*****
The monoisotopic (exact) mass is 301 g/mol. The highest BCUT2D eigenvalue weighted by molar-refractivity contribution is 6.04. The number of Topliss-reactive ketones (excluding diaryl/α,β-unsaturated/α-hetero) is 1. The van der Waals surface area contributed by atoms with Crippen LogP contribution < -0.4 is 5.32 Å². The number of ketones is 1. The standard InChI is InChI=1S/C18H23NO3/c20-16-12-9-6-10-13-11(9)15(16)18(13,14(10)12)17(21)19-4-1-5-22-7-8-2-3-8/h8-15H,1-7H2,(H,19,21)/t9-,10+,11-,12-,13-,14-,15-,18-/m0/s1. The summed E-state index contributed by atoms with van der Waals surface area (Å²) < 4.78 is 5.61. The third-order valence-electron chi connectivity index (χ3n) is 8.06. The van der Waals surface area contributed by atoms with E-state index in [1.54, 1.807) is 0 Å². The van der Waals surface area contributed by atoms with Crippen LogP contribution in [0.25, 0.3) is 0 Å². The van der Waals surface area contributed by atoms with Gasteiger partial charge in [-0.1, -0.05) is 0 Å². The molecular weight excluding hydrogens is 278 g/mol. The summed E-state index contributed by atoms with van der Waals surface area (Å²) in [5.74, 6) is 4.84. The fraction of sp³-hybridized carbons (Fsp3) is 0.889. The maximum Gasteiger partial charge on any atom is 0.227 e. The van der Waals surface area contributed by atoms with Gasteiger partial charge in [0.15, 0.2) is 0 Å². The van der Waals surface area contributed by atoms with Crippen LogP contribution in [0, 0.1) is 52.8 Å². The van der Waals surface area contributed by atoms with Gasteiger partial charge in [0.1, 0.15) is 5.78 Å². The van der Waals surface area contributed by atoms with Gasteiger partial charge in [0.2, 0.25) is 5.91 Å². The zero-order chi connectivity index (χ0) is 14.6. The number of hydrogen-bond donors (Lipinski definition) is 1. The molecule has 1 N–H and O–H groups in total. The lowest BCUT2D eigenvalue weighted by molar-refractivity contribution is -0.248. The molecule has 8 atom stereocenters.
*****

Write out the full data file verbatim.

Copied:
The monoisotopic (exact) mass is 301 g/mol. The highest BCUT2D eigenvalue weighted by molar-refractivity contribution is 6.04. The number of Topliss-reactive ketones (excluding diaryl/α,β-unsaturated/α-hetero) is 1. The van der Waals surface area contributed by atoms with Crippen LogP contribution < -0.4 is 5.32 Å². The number of ketones is 1. The standard InChI is InChI=1S/C18H23NO3/c20-16-12-9-6-10-13-11(9)15(16)18(13,14(10)12)17(21)19-4-1-5-22-7-8-2-3-8/h8-15H,1-7H2,(H,19,21)/t9-,10+,11-,12-,13-,14-,15-,18-/m0/s1. The summed E-state index contributed by atoms with van der Waals surface area (Å²) < 4.78 is 5.61. The third-order valence-electron chi connectivity index (χ3n) is 8.06. The van der Waals surface area contributed by atoms with E-state index in [1.54, 1.807) is 0 Å². The van der Waals surface area contributed by atoms with Crippen LogP contribution in [0.25, 0.3) is 0 Å². The van der Waals surface area contributed by atoms with Gasteiger partial charge in [-0.1, -0.05) is 0 Å². The molecular weight excluding hydrogens is 278 g/mol. The summed E-state index contributed by atoms with van der Waals surface area (Å²) in [5.74, 6) is 4.84. The fraction of sp³-hybridized carbons (Fsp3) is 0.889. The maximum Gasteiger partial charge on any atom is 0.227 e. The van der Waals surface area contributed by atoms with Gasteiger partial charge in [0.15, 0.2) is 0 Å². The van der Waals surface area contributed by atoms with Crippen LogP contribution in [0, 0.1) is 52.8 Å². The van der Waals surface area contributed by atoms with Gasteiger partial charge in [0.1, 0.15) is 5.78 Å². The van der Waals surface area contributed by atoms with Gasteiger partial charge in [0.2, 0.25) is 5.91 Å². The zero-order chi connectivity index (χ0) is 14.6. The number of hydrogen-bond donors (Lipinski definition) is 1. The molecule has 1 N–H and O–H groups in total. The lowest BCUT2D eigenvalue weighted by molar-refractivity contribution is -0.248. The molecule has 8 atom stereocenters.